Not hesitating to exploit a health pandemic to advance their ideological agenda, Jacobin magazine on March 26 published an article attempting to proactively blame “millions” of coronavirus deaths on “capitalism.”
Titled “How Capitalism Kills during a Pandemic,” the article advances tired slogans about free markets placing “profits above people,” buttressed by faulty and at times self-contradictory arguments that prove unpersuasive.
To set the most alarmist tone possible, author Nick French begins by warning the reader that the coronavirus “will likely kill millions of people in the United States alone.”
This prediction cherry-picks the most ominous of such projections, irresponsibly relying on the report from London’s Imperial College COVID-19 Response Team, who own authors admitted includes projections that are “worst-case,” combined with the incredibly unrealistic caveat that “there are no interventions or changes in people’s behavior.” The report further admitted that “Epidemic timings are approximate given the limitations of surveillance data in both countries,” in essence cautioning that such predictions will be moot once more sufficient data becomes available. (The Jacobin article was published before a leading author of the report altered his predictions based upon the dramatic responses imposed in countries around the world.)
With the reader sufficiently shocked by the worst-case projection of victims based on partial data and unrealistic assumptions, French quickly assigns the villain: “Many of these fatalities could have been avoided if we had a social order that placed the needs of people over profit,” he declares.
Helping to shape the readers’ cartoonish image of evil capitalism, the article informs us: “capitalists prioritize profits over the welfare of their workers and of humanity as a whole,” and adds, “They will pollute the environment with deadly toxins and planet-destroying greenhouse gases before spending money on safe production processes.”
Mass death is but an unconsidered side effect in the heartless system of capitalism. Such is the framing that French establishes.
This leads into his specific critiques:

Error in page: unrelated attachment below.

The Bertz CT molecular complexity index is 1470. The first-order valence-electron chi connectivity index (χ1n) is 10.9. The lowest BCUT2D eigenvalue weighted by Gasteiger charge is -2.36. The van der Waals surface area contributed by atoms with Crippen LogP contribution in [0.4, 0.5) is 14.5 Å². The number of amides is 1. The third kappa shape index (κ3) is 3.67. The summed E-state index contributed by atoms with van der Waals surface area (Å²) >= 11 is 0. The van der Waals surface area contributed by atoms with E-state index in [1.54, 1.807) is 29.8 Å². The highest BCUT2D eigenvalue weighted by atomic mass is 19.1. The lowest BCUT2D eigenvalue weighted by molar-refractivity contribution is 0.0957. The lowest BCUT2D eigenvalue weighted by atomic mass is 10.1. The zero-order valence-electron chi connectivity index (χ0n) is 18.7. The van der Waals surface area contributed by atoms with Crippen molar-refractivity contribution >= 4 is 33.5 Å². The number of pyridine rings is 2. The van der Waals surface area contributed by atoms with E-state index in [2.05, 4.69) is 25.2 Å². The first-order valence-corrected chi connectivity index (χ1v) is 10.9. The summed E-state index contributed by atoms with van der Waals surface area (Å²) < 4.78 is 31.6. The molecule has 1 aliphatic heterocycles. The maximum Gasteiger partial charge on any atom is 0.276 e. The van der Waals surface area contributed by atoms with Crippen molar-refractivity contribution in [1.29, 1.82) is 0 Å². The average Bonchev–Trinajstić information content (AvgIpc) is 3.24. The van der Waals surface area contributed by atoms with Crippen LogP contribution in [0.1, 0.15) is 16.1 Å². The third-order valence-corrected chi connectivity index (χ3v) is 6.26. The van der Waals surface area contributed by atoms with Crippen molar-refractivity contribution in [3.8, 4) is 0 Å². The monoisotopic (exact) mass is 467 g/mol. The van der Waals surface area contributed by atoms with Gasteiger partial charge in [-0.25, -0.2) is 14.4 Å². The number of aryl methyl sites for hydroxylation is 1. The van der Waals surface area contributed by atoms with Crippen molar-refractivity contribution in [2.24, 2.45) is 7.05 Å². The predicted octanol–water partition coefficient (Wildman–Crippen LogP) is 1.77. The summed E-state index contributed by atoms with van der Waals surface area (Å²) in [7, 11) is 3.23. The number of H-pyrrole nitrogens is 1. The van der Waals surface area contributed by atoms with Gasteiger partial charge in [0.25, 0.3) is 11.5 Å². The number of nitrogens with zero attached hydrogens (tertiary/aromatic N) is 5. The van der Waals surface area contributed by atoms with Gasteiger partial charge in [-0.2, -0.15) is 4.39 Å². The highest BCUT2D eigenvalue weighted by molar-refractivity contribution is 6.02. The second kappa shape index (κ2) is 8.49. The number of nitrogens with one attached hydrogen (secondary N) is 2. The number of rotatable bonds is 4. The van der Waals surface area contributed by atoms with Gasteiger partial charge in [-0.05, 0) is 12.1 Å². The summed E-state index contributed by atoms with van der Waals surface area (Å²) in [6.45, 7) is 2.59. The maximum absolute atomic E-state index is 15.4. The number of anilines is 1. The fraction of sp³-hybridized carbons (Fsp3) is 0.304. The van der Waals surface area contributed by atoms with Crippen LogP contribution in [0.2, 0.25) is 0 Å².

“First, pharmaceutical companies could have started to develop a vaccine for the virus years ago. The novel coronavirus that is now ravaging the world is actually one of a family of coronaviruses (including SARS and MERS) with which we have long been familiar,” French notes. “It would have been possible to begin research on vaccines and cures for coronaviruses in general, giving us a head start on treatments for the current outbreak. But pharmaceutical companies did not pursue this research, because the prospect of a cure was not sufficiently profitable.”
Two elephants in the room go unaddressed in this argument. First, if a vaccine for the virus would save millions of lives in the US alone, potentially tens of millions of lives worldwide, why would that product not be profitable? Does the author honestly think that a product that could literally save one’s life would not be in high demand?
Secondly, why does the blame for failing to develop a vaccine fall squarely on private pharmaceutical companies? What about all the other developed nations that have some form of single-payer or universal healthcare system that the Jacobin crowd thinks will save us all? Why didn’t any of them develop a vaccine?
Next, the article addresses concerns about the consequences of the economic shutdown being imposed on the American economy. “Losing a job could result in losing your health-care coverage or being unable to pay your student loans,” French writes. This concern is entirely justifiable.
But somehow French doesn’t see the irony in lamenting the close tie between one’s job and health insurance coverage—a result of government policy making insurance coverage tax exempt—as somehow the fault of “capitalism.” Without government interference, far more health insurance coverage would be owned by individuals, not supplied by employers.
Moreover, the student loan debt crisis is largely a government phenomenon as well. Decades of government subsidies and low-interest loans have helped drive up college tuition, and the federal government owns more than 90 percent of all student loan debt.
French blames “capitalism” for putting individuals in precarious situations that are highly exacerbated by the pandemic crisis, but the roots are to be found in government intervention.
Next, he blames greedy capitalist owners for forcing workers to go to work and risk their health because doing otherwise would “hurt bosses’ bottom line.”